St Kilda Film Festival’s history of supporting the local film industry

St Kilda Film Festival’s history of supporting the local film industry

St Kilda Film Festival

Placing a spotlight on the works of emerging Australian artists, the St Kilda Film Festival is an avid supporter of up and coming filmmakers.

Along with its notable local standing, the St Kilda Film Festival is accredited by the Academy of Motion Picture Arts and Sciences and is now an Academy Awards qualified event.

“If you think of the film community as a big chain, we are a very important link in that chain,” says Harris. “If you’re making a short film and you think you’ve got something pretty good, you enter it in various festivals – maybe you enter St Kilda, maybe you enter MIFF and if you’re successful then you might get picked for an overseas festival. We are one now one of four of five festivals in Australia that is Oscar accredited. It’s an indication of how seriously our festival is taken, and there is a lot of integrity and credibility within the film community.”

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In addition to creating an opportunity for local artists and film enthusiasts, the ten-day festival also brings over 13,000 people into the Town Hall and around the St Kilda area. “The festival began as a two-day event to celebrate short films and bring them to public awareness,” Harris explains. “Over the years it gradually grew to what it has become today. Most councils are only worried about picking up the garbage and making people pay rates, but I guess St Kilda has always had that kind of arts focus.

“We’ve got a pop-up cinema in the town hall, it looks fantastic and of course Carlisle Street is famous for its cafes, bars and restaurants. Also, it’s important for the filmmakers because their work gets seen, they get exposure and they get the chance to sit with audiences, watch the films and see how audiences respond to them.”

With over 600 short film submissions for this year’s top 100, it’s up to Harris to select the works worthy of one of the sought-after spots. Sharing with us the types of features he searches for in a film, the director ensures that it’s not about an endless budget or technical perfection.

“The films that get in have really earned their place, there are no charity cases,” Harris assures. “I’m looking for something that surprises me and takes me to a place that I haven’t been before. Something that excites me, that departs from the formula and stands out from the crowd. It doesn’t matter to me if a film might be technically crude, as long as it’s innovative in other ways. You can get films that are made on big budgets and technically they are fantastic and they have professional actors but they are a bit impersonal, whereas, someone could walk in off the street with a film that they shot in their backyard and it’ll really grab you because it’s got some kind of singular vision behind it.”

Another major aspect of the festival is SoundKILDA, an event that celebrates the forever-exciting music video. “It’s the only event of its kind,” Harris proudly asserts. “They are all Australian videos and you get to watch them on the big screen with the sound pumping out. We have judges including James Hewison who directed MIFF, and Peter Bain-Hogg who is the producer of RocKwiz.”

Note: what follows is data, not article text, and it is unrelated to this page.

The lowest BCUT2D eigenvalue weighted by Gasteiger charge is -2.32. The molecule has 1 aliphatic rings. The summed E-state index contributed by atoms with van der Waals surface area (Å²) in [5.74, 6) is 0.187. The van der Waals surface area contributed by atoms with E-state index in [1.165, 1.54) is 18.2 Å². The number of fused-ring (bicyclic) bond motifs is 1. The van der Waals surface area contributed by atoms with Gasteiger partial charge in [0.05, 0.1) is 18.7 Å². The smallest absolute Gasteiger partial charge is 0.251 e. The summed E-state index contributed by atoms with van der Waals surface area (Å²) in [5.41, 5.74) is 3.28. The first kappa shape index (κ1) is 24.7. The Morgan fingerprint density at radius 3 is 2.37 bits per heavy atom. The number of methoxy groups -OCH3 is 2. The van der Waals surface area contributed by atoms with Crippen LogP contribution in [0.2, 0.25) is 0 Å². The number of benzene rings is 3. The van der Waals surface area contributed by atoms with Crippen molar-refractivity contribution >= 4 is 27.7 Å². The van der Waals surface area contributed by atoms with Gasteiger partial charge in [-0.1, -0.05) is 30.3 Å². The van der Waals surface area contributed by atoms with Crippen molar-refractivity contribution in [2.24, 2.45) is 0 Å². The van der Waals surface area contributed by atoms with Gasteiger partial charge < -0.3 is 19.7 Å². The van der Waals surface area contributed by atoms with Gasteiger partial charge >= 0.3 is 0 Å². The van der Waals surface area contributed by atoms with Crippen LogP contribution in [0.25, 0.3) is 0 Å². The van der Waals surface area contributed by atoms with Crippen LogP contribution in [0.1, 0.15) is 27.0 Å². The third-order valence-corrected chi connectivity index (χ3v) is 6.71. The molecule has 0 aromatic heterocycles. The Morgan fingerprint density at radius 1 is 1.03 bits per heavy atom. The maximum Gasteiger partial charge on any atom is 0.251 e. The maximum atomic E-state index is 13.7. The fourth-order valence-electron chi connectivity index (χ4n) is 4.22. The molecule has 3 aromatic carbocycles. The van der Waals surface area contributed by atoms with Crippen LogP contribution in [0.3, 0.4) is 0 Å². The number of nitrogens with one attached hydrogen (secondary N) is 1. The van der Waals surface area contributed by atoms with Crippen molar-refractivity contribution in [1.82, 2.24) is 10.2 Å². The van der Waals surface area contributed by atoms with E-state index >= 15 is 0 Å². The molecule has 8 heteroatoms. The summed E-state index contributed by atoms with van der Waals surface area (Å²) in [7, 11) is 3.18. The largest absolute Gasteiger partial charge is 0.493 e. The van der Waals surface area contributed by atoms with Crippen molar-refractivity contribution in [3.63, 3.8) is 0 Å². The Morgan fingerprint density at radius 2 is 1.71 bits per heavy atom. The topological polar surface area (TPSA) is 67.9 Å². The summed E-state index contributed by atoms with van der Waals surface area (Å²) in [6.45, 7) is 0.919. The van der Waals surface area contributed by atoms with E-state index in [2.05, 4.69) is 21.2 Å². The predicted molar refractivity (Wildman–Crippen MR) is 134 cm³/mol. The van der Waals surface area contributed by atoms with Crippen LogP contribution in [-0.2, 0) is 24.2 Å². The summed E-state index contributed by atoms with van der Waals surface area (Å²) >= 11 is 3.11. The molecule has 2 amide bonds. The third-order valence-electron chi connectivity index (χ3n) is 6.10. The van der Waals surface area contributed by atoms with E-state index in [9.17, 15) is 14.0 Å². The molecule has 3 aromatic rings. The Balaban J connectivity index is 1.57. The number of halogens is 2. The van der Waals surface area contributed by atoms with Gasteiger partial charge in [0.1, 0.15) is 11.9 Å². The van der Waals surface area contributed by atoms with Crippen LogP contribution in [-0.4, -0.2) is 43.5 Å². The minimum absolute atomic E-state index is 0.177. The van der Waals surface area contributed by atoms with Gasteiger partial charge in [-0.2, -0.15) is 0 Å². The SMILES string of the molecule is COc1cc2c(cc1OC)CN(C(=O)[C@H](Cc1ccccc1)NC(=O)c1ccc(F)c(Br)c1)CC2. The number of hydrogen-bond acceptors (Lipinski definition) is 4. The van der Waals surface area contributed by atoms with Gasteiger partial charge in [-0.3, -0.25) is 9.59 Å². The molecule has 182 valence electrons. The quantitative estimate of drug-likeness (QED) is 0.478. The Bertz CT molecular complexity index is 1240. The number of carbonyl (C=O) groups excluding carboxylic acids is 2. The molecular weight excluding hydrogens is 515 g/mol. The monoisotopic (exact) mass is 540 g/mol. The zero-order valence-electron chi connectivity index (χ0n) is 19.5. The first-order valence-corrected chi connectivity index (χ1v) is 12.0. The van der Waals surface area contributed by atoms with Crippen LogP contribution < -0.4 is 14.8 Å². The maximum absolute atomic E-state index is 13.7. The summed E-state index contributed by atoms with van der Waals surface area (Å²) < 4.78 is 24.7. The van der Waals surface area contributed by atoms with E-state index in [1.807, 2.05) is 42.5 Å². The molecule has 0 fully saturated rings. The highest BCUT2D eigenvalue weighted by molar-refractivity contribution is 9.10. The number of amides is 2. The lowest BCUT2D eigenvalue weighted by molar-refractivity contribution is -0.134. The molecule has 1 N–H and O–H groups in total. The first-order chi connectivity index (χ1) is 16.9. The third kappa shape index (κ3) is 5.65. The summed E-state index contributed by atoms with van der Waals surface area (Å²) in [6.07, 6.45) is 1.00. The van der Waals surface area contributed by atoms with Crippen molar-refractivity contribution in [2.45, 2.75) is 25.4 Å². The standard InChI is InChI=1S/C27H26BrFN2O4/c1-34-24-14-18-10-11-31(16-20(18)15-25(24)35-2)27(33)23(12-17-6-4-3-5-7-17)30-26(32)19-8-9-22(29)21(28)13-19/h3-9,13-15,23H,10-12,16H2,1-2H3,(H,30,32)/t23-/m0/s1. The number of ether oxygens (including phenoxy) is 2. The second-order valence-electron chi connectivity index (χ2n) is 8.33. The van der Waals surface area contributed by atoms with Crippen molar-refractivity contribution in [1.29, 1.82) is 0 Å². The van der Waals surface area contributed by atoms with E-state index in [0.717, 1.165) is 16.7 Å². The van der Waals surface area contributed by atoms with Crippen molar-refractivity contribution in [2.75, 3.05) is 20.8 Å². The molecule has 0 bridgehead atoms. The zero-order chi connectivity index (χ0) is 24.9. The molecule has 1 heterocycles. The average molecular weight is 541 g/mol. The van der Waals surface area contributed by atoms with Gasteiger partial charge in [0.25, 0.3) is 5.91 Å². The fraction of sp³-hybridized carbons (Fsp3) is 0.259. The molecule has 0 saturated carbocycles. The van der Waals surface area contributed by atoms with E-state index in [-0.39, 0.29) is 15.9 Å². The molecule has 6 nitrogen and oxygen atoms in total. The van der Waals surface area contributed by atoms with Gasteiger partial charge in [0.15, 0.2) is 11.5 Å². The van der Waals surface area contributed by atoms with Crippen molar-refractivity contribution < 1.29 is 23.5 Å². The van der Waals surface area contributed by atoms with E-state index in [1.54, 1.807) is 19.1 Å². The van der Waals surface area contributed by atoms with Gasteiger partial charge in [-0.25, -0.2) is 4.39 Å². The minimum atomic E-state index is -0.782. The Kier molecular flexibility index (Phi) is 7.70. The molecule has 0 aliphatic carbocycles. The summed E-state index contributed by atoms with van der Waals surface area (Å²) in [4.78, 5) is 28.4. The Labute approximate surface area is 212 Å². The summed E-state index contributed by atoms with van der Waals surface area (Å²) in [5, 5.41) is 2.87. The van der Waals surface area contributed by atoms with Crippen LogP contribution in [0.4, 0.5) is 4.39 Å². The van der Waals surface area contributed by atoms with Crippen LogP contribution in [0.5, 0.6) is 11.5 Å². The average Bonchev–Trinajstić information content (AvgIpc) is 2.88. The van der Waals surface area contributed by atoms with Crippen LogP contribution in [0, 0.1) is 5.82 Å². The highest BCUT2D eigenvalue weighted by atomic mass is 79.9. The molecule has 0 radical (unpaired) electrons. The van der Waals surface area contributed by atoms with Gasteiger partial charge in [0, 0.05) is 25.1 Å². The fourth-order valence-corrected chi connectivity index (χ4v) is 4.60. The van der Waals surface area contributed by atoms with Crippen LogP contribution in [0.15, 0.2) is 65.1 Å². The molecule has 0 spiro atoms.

Other than the main competitions, there are various workshops, industry professional panels and free events available to the public throughout the festival. From viewing Sue Maslin’s first film to enjoying a web series collection, there’s a little something for everyone – whether you’re a promising artist, a massive movie buff or just looking to learn.

“It’s a bit like a smorgasbord,” says Harris. “If you go to any session at random you’re going to see a variety of work that’s quite inspiring. Every year we put on a free program and on Saturday the 21st we have ‘The Big Picture’ which is a full day of panels and workshops – all free of charge. If you’re not interested in seeing the films, you can come along to the festival nearly every day and there are lots of free activities taking place. It’s a fantastic opportunity for people who want to dip their feet in the water and are thinking of becoming involved in filmmaking to rub shoulders with professionals and learn about the aspects of creating short films.”

Ultimately, with the vast amount of advancement in film technology, there’s no wonder more creatives are beginning to explore the on-screen world. Harris reminds all budding directors and the like that the real challenge is not the equipment, it’s the ideas you have that allow your work to stand out in a crowd.

“It’s so much easier these days to go out and make a film. You don’t have to wait to get a government grant and you’re not restricted by cumbersome film equipment and getting the film developed. You can make a pretty professional looking film on a phone. Irrespective of what equipment you’re using, you’ve got to take people by the scruff of the neck and you’ve really got to make them notice your work. We live in a very cluttered media landscape; there’s so many calls upon our time that it’s difficult to make yourself heard – not difficult to do the work though.”

Visit the St Kilda Film Festival website here for tickets and more info.